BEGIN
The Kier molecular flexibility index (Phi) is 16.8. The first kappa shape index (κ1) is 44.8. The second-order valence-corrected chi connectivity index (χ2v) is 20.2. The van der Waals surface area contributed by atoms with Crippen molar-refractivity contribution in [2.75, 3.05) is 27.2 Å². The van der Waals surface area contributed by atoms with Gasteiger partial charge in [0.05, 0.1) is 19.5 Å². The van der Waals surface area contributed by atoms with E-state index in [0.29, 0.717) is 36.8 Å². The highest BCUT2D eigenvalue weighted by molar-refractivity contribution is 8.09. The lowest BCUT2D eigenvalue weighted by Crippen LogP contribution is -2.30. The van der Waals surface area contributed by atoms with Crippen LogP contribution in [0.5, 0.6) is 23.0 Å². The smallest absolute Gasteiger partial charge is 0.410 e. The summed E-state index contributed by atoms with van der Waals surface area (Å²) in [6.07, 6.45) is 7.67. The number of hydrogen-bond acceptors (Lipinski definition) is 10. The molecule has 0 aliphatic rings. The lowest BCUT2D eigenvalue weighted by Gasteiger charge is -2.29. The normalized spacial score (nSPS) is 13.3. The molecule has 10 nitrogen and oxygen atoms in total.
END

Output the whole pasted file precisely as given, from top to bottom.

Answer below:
The Kier molecular flexibility index (Phi) is 16.8. The first kappa shape index (κ1) is 44.8. The second-order valence-corrected chi connectivity index (χ2v) is 20.2. The van der Waals surface area contributed by atoms with Crippen molar-refractivity contribution in [2.75, 3.05) is 27.2 Å². The van der Waals surface area contributed by atoms with Gasteiger partial charge in [0.05, 0.1) is 19.5 Å². The van der Waals surface area contributed by atoms with E-state index in [0.29, 0.717) is 36.8 Å². The highest BCUT2D eigenvalue weighted by molar-refractivity contribution is 8.09. The lowest BCUT2D eigenvalue weighted by Crippen LogP contribution is -2.30. The van der Waals surface area contributed by atoms with Crippen LogP contribution in [0.5, 0.6) is 23.0 Å². The smallest absolute Gasteiger partial charge is 0.410 e. The summed E-state index contributed by atoms with van der Waals surface area (Å²) in [6.07, 6.45) is 7.67. The number of hydrogen-bond acceptors (Lipinski definition) is 10. The molecule has 0 aliphatic rings. The lowest BCUT2D eigenvalue weighted by Gasteiger charge is -2.29. The normalized spacial score (nSPS) is 13.3. The molecule has 10 nitrogen and oxygen atoms in total.